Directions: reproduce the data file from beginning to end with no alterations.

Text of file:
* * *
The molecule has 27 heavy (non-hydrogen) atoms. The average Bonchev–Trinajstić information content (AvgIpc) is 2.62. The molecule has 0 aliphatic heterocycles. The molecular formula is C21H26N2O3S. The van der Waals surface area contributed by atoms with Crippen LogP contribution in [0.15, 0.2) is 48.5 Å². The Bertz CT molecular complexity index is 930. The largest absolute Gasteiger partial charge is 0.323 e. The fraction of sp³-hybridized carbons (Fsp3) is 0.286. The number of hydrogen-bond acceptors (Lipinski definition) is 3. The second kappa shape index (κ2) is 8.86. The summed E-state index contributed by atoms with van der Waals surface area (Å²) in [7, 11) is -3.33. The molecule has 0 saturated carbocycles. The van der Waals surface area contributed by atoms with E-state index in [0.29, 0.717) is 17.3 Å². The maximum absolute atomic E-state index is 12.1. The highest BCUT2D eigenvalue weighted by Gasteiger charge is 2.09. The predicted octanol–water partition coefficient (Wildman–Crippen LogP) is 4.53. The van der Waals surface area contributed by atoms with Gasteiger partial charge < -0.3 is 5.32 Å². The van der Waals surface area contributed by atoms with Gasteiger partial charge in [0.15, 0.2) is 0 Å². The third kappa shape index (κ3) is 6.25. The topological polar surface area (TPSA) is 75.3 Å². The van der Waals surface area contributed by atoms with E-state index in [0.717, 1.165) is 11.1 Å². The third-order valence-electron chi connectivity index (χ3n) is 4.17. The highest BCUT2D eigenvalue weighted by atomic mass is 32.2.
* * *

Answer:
The molecule has 27 heavy (non-hydrogen) atoms. The average Bonchev–Trinajstić information content (AvgIpc) is 2.62. The molecule has 0 aliphatic heterocycles. The molecular formula is C21H26N2O3S. The van der Waals surface area contributed by atoms with Crippen LogP contribution in [0.15, 0.2) is 48.5 Å². The Bertz CT molecular complexity index is 930. The largest absolute Gasteiger partial charge is 0.323 e. The fraction of sp³-hybridized carbons (Fsp3) is 0.286. The number of hydrogen-bond acceptors (Lipinski definition) is 3. The second kappa shape index (κ2) is 8.86. The summed E-state index contributed by atoms with van der Waals surface area (Å²) in [7, 11) is -3.33. The molecule has 0 saturated carbocycles. The van der Waals surface area contributed by atoms with E-state index in [0.29, 0.717) is 17.3 Å². The maximum absolute atomic E-state index is 12.1. The highest BCUT2D eigenvalue weighted by Gasteiger charge is 2.09. The predicted octanol–water partition coefficient (Wildman–Crippen LogP) is 4.53. The van der Waals surface area contributed by atoms with Gasteiger partial charge < -0.3 is 5.32 Å². The van der Waals surface area contributed by atoms with Gasteiger partial charge in [0.15, 0.2) is 0 Å². The third kappa shape index (κ3) is 6.25. The topological polar surface area (TPSA) is 75.3 Å². The van der Waals surface area contributed by atoms with E-state index in [0.717, 1.165) is 11.1 Å². The third-order valence-electron chi connectivity index (χ3n) is 4.17. The highest BCUT2D eigenvalue weighted by atomic mass is 32.2.